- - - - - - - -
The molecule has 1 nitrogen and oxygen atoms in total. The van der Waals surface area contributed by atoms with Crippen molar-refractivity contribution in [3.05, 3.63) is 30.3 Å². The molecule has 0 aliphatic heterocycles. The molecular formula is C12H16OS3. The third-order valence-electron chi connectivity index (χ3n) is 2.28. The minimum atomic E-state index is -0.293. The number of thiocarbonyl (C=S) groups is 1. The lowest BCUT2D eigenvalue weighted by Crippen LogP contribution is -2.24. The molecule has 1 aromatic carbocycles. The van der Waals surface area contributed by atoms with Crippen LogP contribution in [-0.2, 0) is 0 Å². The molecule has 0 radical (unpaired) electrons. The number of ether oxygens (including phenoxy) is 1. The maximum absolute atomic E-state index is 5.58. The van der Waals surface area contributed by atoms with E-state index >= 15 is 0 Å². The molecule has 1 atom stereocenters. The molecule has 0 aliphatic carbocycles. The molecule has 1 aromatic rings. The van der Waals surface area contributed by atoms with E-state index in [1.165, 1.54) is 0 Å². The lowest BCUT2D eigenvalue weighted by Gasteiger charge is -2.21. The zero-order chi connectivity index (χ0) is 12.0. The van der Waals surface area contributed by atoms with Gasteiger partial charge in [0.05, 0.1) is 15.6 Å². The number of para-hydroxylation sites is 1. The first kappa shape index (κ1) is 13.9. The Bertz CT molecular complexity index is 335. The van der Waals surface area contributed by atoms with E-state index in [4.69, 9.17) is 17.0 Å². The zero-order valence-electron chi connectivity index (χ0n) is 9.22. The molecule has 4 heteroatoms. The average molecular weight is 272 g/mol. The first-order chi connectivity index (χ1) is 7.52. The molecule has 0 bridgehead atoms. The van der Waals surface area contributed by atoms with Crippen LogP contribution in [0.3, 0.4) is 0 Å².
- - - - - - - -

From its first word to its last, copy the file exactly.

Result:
The molecule has 1 nitrogen and oxygen atoms in total. The van der Waals surface area contributed by atoms with Crippen molar-refractivity contribution in [3.05, 3.63) is 30.3 Å². The molecule has 0 aliphatic heterocycles. The molecular formula is C12H16OS3. The third-order valence-electron chi connectivity index (χ3n) is 2.28. The minimum atomic E-state index is -0.293. The number of thiocarbonyl (C=S) groups is 1. The lowest BCUT2D eigenvalue weighted by Crippen LogP contribution is -2.24. The molecule has 1 aromatic carbocycles. The van der Waals surface area contributed by atoms with Crippen LogP contribution in [-0.2, 0) is 0 Å². The molecule has 0 radical (unpaired) electrons. The number of ether oxygens (including phenoxy) is 1. The maximum absolute atomic E-state index is 5.58. The van der Waals surface area contributed by atoms with E-state index >= 15 is 0 Å². The molecule has 1 atom stereocenters. The molecule has 0 aliphatic carbocycles. The molecule has 1 aromatic rings. The van der Waals surface area contributed by atoms with E-state index in [1.165, 1.54) is 0 Å². The lowest BCUT2D eigenvalue weighted by Gasteiger charge is -2.21. The zero-order chi connectivity index (χ0) is 12.0. The van der Waals surface area contributed by atoms with Gasteiger partial charge in [0.05, 0.1) is 15.6 Å². The number of para-hydroxylation sites is 1. The first kappa shape index (κ1) is 13.9. The Bertz CT molecular complexity index is 335. The van der Waals surface area contributed by atoms with E-state index in [4.69, 9.17) is 17.0 Å². The zero-order valence-electron chi connectivity index (χ0n) is 9.22. The molecule has 4 heteroatoms. The average molecular weight is 272 g/mol. The first-order chi connectivity index (χ1) is 7.52. The molecule has 0 bridgehead atoms. The van der Waals surface area contributed by atoms with Crippen LogP contribution in [0.3, 0.4) is 0 Å².